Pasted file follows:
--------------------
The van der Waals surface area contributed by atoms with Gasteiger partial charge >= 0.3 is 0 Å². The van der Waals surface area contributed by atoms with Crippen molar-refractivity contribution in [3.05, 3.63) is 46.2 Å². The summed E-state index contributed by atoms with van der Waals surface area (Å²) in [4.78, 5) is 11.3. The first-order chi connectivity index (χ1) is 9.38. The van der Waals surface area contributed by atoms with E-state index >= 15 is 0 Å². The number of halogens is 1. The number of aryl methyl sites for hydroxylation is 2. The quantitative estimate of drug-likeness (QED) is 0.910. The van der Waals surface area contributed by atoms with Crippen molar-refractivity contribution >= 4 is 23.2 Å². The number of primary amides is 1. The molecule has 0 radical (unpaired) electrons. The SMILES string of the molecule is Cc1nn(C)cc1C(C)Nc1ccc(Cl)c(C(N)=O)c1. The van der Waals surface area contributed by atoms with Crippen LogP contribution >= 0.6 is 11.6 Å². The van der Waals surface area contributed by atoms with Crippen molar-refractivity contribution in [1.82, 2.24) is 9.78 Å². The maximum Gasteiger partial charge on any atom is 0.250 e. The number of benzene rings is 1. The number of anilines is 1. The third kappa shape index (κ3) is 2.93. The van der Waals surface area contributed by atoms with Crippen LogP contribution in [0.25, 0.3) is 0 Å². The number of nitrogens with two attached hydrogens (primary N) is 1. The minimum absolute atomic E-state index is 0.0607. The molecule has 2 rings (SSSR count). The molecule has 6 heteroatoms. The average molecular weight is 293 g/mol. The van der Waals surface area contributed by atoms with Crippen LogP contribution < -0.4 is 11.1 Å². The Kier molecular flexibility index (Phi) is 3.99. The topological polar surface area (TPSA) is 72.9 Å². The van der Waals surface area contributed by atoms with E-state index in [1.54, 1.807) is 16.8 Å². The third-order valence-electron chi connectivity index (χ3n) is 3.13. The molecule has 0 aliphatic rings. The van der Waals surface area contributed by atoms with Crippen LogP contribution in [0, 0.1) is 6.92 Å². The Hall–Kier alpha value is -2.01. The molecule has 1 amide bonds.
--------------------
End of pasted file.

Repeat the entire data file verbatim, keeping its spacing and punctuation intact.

The van der Waals surface area contributed by atoms with Gasteiger partial charge >= 0.3 is 0 Å². The van der Waals surface area contributed by atoms with Crippen molar-refractivity contribution in [3.05, 3.63) is 46.2 Å². The summed E-state index contributed by atoms with van der Waals surface area (Å²) in [4.78, 5) is 11.3. The first-order chi connectivity index (χ1) is 9.38. The van der Waals surface area contributed by atoms with E-state index >= 15 is 0 Å². The number of halogens is 1. The number of aryl methyl sites for hydroxylation is 2. The quantitative estimate of drug-likeness (QED) is 0.910. The van der Waals surface area contributed by atoms with Crippen molar-refractivity contribution >= 4 is 23.2 Å². The number of primary amides is 1. The molecule has 0 radical (unpaired) electrons. The SMILES string of the molecule is Cc1nn(C)cc1C(C)Nc1ccc(Cl)c(C(N)=O)c1. The van der Waals surface area contributed by atoms with Crippen LogP contribution >= 0.6 is 11.6 Å². The van der Waals surface area contributed by atoms with Crippen molar-refractivity contribution in [1.82, 2.24) is 9.78 Å². The maximum Gasteiger partial charge on any atom is 0.250 e. The number of benzene rings is 1. The number of anilines is 1. The third kappa shape index (κ3) is 2.93. The van der Waals surface area contributed by atoms with Crippen LogP contribution in [0.25, 0.3) is 0 Å². The number of nitrogens with two attached hydrogens (primary N) is 1. The minimum absolute atomic E-state index is 0.0607. The molecule has 2 rings (SSSR count). The molecule has 6 heteroatoms. The average molecular weight is 293 g/mol. The van der Waals surface area contributed by atoms with Crippen LogP contribution < -0.4 is 11.1 Å². The Kier molecular flexibility index (Phi) is 3.99. The topological polar surface area (TPSA) is 72.9 Å². The van der Waals surface area contributed by atoms with E-state index in [1.54, 1.807) is 16.8 Å². The third-order valence-electron chi connectivity index (χ3n) is 3.13. The molecule has 0 aliphatic rings. The van der Waals surface area contributed by atoms with Crippen LogP contribution in [0, 0.1) is 6.92 Å². The Hall–Kier alpha value is -2.01. The molecule has 1 amide bonds.